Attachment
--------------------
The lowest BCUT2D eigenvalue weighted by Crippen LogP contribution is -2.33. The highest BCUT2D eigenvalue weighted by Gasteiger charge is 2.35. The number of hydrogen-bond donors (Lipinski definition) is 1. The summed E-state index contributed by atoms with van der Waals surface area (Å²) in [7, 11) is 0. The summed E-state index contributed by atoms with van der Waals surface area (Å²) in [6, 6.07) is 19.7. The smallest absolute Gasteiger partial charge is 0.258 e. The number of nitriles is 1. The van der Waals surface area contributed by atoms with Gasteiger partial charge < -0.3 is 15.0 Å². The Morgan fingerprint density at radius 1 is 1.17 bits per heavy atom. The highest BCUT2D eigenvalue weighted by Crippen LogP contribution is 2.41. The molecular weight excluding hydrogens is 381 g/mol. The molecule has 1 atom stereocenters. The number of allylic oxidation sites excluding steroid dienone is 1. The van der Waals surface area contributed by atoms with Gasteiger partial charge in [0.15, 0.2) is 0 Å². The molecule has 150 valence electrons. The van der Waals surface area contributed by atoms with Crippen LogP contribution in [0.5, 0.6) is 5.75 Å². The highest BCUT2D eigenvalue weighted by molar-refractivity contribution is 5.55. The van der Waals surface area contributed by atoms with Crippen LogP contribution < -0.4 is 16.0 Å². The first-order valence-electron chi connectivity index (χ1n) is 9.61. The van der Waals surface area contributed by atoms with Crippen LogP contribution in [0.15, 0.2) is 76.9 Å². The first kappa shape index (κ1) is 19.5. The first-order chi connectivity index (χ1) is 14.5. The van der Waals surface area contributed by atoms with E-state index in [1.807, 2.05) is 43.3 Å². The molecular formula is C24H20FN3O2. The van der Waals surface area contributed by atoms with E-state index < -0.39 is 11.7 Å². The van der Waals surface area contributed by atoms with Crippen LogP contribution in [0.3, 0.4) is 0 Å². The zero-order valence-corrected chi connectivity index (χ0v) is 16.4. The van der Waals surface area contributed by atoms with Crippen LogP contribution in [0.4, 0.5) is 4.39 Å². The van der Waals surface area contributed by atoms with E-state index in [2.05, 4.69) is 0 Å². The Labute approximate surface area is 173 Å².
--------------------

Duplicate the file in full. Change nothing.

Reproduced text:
The lowest BCUT2D eigenvalue weighted by Crippen LogP contribution is -2.33. The highest BCUT2D eigenvalue weighted by Gasteiger charge is 2.35. The number of hydrogen-bond donors (Lipinski definition) is 1. The summed E-state index contributed by atoms with van der Waals surface area (Å²) in [7, 11) is 0. The summed E-state index contributed by atoms with van der Waals surface area (Å²) in [6, 6.07) is 19.7. The smallest absolute Gasteiger partial charge is 0.258 e. The number of nitriles is 1. The van der Waals surface area contributed by atoms with Gasteiger partial charge < -0.3 is 15.0 Å². The Morgan fingerprint density at radius 1 is 1.17 bits per heavy atom. The highest BCUT2D eigenvalue weighted by Crippen LogP contribution is 2.41. The molecular weight excluding hydrogens is 381 g/mol. The molecule has 1 atom stereocenters. The number of allylic oxidation sites excluding steroid dienone is 1. The van der Waals surface area contributed by atoms with Gasteiger partial charge in [0.15, 0.2) is 0 Å². The molecule has 150 valence electrons. The van der Waals surface area contributed by atoms with Crippen LogP contribution in [0.5, 0.6) is 5.75 Å². The highest BCUT2D eigenvalue weighted by molar-refractivity contribution is 5.55. The van der Waals surface area contributed by atoms with Crippen LogP contribution < -0.4 is 16.0 Å². The first-order valence-electron chi connectivity index (χ1n) is 9.61. The van der Waals surface area contributed by atoms with Crippen LogP contribution in [0.15, 0.2) is 76.9 Å². The first kappa shape index (κ1) is 19.5. The first-order chi connectivity index (χ1) is 14.5. The van der Waals surface area contributed by atoms with E-state index in [1.807, 2.05) is 43.3 Å². The molecular formula is C24H20FN3O2. The van der Waals surface area contributed by atoms with E-state index < -0.39 is 11.7 Å². The van der Waals surface area contributed by atoms with Crippen LogP contribution in [0.3, 0.4) is 0 Å². The zero-order valence-corrected chi connectivity index (χ0v) is 16.4. The van der Waals surface area contributed by atoms with Crippen LogP contribution in [0.4, 0.5) is 4.39 Å². The van der Waals surface area contributed by atoms with E-state index in [2.05, 4.69) is 0 Å². The Labute approximate surface area is 173 Å².